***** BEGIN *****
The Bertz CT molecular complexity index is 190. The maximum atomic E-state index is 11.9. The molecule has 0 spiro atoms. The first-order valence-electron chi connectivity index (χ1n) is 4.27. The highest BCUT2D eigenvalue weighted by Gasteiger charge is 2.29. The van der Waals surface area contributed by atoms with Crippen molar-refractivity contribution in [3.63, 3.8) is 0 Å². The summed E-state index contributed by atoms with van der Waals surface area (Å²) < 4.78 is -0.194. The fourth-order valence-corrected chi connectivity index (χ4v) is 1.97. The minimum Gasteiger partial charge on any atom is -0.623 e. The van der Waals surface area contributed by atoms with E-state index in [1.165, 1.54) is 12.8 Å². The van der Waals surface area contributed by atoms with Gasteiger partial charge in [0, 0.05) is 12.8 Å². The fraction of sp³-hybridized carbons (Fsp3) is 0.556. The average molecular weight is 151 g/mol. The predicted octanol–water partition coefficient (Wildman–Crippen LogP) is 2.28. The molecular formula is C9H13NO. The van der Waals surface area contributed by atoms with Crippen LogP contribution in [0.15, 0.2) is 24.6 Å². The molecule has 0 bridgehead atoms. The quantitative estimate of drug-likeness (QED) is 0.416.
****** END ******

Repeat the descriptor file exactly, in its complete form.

The Bertz CT molecular complexity index is 190. The maximum atomic E-state index is 11.9. The molecule has 0 spiro atoms. The first-order valence-electron chi connectivity index (χ1n) is 4.27. The highest BCUT2D eigenvalue weighted by Gasteiger charge is 2.29. The van der Waals surface area contributed by atoms with Crippen molar-refractivity contribution in [3.63, 3.8) is 0 Å². The summed E-state index contributed by atoms with van der Waals surface area (Å²) < 4.78 is -0.194. The fourth-order valence-corrected chi connectivity index (χ4v) is 1.97. The minimum Gasteiger partial charge on any atom is -0.623 e. The van der Waals surface area contributed by atoms with E-state index in [1.165, 1.54) is 12.8 Å². The van der Waals surface area contributed by atoms with Gasteiger partial charge in [0, 0.05) is 12.8 Å². The fraction of sp³-hybridized carbons (Fsp3) is 0.556. The average molecular weight is 151 g/mol. The predicted octanol–water partition coefficient (Wildman–Crippen LogP) is 2.28. The molecular formula is C9H13NO. The van der Waals surface area contributed by atoms with Crippen LogP contribution in [0.15, 0.2) is 24.6 Å². The molecule has 0 bridgehead atoms. The quantitative estimate of drug-likeness (QED) is 0.416.